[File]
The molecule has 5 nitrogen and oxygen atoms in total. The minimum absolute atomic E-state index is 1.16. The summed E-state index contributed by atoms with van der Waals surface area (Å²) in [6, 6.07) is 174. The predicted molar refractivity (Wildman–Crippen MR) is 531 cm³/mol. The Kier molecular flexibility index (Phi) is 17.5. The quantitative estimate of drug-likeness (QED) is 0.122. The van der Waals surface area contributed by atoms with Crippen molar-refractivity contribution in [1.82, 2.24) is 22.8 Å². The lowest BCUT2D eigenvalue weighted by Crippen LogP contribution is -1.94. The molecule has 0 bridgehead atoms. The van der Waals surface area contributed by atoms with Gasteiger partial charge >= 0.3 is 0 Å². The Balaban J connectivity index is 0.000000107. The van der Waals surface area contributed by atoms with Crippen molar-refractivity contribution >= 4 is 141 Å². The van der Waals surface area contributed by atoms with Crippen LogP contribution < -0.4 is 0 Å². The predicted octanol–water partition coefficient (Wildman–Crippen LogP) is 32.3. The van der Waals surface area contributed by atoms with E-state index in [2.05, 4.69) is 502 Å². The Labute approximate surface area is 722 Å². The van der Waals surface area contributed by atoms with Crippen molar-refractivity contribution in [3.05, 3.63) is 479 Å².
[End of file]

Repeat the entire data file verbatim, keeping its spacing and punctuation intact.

The molecule has 5 nitrogen and oxygen atoms in total. The minimum absolute atomic E-state index is 1.16. The summed E-state index contributed by atoms with van der Waals surface area (Å²) in [6, 6.07) is 174. The predicted molar refractivity (Wildman–Crippen MR) is 531 cm³/mol. The Kier molecular flexibility index (Phi) is 17.5. The quantitative estimate of drug-likeness (QED) is 0.122. The van der Waals surface area contributed by atoms with Crippen molar-refractivity contribution in [1.82, 2.24) is 22.8 Å². The lowest BCUT2D eigenvalue weighted by Crippen LogP contribution is -1.94. The molecule has 0 bridgehead atoms. The van der Waals surface area contributed by atoms with Gasteiger partial charge >= 0.3 is 0 Å². The Balaban J connectivity index is 0.000000107. The van der Waals surface area contributed by atoms with Crippen molar-refractivity contribution >= 4 is 141 Å². The van der Waals surface area contributed by atoms with Crippen LogP contribution < -0.4 is 0 Å². The predicted octanol–water partition coefficient (Wildman–Crippen LogP) is 32.3. The van der Waals surface area contributed by atoms with E-state index in [2.05, 4.69) is 502 Å². The Labute approximate surface area is 722 Å². The van der Waals surface area contributed by atoms with Crippen molar-refractivity contribution in [3.05, 3.63) is 479 Å².